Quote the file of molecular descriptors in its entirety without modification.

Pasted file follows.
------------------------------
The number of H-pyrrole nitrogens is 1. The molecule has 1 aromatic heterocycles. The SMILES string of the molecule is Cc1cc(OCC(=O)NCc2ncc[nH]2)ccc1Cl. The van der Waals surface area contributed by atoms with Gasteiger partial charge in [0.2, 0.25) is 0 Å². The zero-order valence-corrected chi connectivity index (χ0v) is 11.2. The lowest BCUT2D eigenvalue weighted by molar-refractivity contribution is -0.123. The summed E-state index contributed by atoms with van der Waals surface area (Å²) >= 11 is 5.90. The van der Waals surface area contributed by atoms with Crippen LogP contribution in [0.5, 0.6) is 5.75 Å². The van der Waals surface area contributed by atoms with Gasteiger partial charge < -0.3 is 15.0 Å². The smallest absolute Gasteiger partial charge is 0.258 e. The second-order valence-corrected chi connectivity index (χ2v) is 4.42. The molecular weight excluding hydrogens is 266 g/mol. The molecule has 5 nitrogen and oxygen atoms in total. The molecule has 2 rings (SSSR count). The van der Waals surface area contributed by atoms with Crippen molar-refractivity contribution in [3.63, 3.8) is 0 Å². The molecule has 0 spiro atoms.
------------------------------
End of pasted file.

The number of H-pyrrole nitrogens is 1. The molecule has 1 aromatic heterocycles. The SMILES string of the molecule is Cc1cc(OCC(=O)NCc2ncc[nH]2)ccc1Cl. The van der Waals surface area contributed by atoms with Gasteiger partial charge in [0.2, 0.25) is 0 Å². The zero-order valence-corrected chi connectivity index (χ0v) is 11.2. The lowest BCUT2D eigenvalue weighted by molar-refractivity contribution is -0.123. The summed E-state index contributed by atoms with van der Waals surface area (Å²) >= 11 is 5.90. The van der Waals surface area contributed by atoms with Crippen LogP contribution in [0.5, 0.6) is 5.75 Å². The van der Waals surface area contributed by atoms with Gasteiger partial charge < -0.3 is 15.0 Å². The smallest absolute Gasteiger partial charge is 0.258 e. The second-order valence-corrected chi connectivity index (χ2v) is 4.42. The molecular weight excluding hydrogens is 266 g/mol. The molecule has 5 nitrogen and oxygen atoms in total. The molecule has 2 rings (SSSR count). The van der Waals surface area contributed by atoms with Crippen molar-refractivity contribution in [3.63, 3.8) is 0 Å². The molecule has 0 spiro atoms.